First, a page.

Terrorism cost the world US$84 billion – that’s approximately £62.38 billion – In 2016, according to the recently published Global Terrorism Index (GTI).
This is a decrease of 7% compared to 2015 – the second year in which the economic impact of terrorism has decreased since a high of $104 billion (£77.25 billion) in 2014, however the numbers remain a great deal higher than they had been in previous years.
The GTI calculates economic impact based on a methodology developed by the Institute for Economics and Peace (IEP). It includes the direct and indirect cost of deaths and injuries, as well as property destruction from incidents of terrorism, but excludes the costs of defence and intelligence used to prevent terrorism.
These calculations also exclude the costs to those of us not injured, but affected in other ways – such as travel cancellations, delays, and re-routings.
A 1-week family holiday in Europe for two adults and two children can cost around £3200 (£800 per person) if you add up flights, accommodation, and pre-booked tickets such as Disneyland Paris or guided tours around a city. Many travel insurance policies exclude terrorism or limit the cover provided, leaving travellers to carry the financial risk themselves.
That’s why Safe Journey includes cover for delays, curtailment, and cancellation if there’s an act of terrorism within a 40-mile radius of your destination, up to 6 weeks before your scheduled departure* – and you can add it to any policy from only £4.96pp for one week.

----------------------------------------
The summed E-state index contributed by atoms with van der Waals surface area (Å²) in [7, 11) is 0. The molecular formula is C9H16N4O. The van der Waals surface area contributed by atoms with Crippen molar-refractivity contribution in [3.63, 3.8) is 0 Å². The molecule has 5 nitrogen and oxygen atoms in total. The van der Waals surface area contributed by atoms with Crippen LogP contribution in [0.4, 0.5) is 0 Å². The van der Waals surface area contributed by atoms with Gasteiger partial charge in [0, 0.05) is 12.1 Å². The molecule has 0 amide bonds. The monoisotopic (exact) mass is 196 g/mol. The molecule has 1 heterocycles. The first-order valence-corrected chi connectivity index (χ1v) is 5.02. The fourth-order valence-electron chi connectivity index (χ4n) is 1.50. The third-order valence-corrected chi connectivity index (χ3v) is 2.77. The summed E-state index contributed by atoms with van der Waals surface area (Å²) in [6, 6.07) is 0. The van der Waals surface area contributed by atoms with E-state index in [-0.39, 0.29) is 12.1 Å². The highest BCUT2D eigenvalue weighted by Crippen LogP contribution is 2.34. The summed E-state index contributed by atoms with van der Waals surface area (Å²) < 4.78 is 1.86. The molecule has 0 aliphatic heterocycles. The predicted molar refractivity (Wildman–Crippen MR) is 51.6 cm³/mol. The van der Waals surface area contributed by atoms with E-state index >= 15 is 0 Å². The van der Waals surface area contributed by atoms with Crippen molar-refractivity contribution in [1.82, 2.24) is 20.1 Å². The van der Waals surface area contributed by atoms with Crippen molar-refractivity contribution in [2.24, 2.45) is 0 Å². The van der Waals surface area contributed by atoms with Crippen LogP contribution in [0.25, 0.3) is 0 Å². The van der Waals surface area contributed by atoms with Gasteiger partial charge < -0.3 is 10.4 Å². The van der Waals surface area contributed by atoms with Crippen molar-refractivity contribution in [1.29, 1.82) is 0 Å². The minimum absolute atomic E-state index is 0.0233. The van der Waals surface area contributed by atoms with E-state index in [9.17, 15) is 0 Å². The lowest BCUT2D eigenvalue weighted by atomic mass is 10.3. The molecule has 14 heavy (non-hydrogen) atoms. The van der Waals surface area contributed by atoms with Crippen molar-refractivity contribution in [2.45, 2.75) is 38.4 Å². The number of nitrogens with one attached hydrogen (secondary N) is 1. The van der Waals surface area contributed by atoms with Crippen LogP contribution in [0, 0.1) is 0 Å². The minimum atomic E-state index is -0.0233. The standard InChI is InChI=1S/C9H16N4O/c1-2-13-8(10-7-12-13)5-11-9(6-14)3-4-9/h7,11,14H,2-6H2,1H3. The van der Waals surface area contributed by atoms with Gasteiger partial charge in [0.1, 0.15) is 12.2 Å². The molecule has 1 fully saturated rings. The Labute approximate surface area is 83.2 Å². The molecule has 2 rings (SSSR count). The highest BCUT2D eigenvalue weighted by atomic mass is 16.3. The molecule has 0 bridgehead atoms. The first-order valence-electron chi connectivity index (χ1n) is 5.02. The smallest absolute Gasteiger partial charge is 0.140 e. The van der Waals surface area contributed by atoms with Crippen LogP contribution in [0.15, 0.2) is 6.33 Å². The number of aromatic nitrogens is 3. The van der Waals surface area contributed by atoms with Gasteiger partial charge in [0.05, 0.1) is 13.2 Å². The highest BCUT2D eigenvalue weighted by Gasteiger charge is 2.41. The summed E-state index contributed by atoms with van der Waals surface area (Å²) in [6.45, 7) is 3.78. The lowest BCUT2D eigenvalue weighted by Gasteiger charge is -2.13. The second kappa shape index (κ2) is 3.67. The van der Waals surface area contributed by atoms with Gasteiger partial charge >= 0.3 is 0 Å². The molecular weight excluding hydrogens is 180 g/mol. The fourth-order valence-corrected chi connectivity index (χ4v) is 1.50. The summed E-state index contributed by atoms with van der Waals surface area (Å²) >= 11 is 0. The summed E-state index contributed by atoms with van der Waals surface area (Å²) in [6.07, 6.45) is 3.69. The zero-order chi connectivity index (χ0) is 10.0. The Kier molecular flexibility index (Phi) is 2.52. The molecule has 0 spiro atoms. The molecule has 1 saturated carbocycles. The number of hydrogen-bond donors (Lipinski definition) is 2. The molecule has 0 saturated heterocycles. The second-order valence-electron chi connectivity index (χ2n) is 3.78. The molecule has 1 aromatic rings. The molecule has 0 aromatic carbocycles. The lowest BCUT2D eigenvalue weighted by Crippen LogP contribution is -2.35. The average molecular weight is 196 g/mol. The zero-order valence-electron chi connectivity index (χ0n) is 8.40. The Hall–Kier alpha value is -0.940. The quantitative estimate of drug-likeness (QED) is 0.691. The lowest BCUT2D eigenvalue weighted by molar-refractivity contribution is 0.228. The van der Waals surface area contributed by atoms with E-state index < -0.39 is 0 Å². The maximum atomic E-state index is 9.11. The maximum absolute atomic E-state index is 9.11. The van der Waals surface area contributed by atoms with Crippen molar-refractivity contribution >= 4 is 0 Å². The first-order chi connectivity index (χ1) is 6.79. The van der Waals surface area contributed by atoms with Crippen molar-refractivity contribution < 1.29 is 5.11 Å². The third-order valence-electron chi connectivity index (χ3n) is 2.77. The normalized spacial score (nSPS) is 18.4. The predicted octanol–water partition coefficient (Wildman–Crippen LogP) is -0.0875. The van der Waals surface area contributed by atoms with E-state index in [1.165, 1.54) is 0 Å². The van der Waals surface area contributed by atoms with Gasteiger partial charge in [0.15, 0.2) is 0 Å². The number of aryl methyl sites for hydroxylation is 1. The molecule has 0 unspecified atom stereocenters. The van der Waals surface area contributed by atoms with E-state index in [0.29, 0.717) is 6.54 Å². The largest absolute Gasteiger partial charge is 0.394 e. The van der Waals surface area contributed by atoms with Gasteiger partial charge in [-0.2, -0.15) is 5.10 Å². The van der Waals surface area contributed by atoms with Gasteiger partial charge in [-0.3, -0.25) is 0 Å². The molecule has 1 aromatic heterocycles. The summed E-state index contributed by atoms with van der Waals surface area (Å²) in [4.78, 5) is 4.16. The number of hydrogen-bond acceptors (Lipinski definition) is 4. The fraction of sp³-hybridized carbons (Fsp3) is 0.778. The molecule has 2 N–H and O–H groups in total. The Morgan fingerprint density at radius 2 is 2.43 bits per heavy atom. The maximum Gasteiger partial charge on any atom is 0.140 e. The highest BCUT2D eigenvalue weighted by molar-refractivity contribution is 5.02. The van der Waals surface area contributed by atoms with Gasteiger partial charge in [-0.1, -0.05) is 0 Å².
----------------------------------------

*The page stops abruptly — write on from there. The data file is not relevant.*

If there was an act of terrorism, would you still want to go, or would you prefer a different destination? Maybe you’d want to do the same trip but on another date? Safe Journey gives you the freedom to choose without the extra financial worries.
There’s no doubt that terrorism can result in decreased tourism in a city or country – for example, we told you a few weeks ago about the harsh economic consequences in Sharm-el-Sheikh following terrorism in 2015 and the subsequent lull in tourism to the area – but that’s just one of the economic factors. A large proportion of costs relate to deaths, injuries, and damage to property, but the GTI points out that the ability of a city or country to produce products and earn money is also affected.
15% of 2016’s economic costs due to terrorism were Gross Domestic Product (GDP) losses. Less developed countries are the ones most affected by these losses, but nobody is immune.
In Manchester, for example, there were significant costs following the 22 May bombing beyond the tragic 23 deaths and 512 injuries. There were repairs to the Arena, events had to be cancelled or moved during reconstruction, Arena staff were out of work, and suppliers were affected. Any attack has far-reaching consequences.
In GTI 2017, Turkey is listed as one of the 10 countries that has suffered the greatest economic impact due to terrorism, losing 1% of its GDP. That may not sound like a lot, but when total GDP is more than $857 billion (£636.56 billion), even 1% amounts to more than £6.3 billion!
There’s not much any of us can do about global economic impacts, but as you know we like to find a silver lining whenever possible. We believe that the financial impact of terrorism gives some governments a greater incentive to prevent further attacks. In the meantime, we hope you’ll join us in getting out there, enjoying the Christmas holidays, and make sure you’re prepared, not scared.
*This is just a summary of elements of Safe Journey cover – click here for full details of inclusions, exclusions, terms and conditions.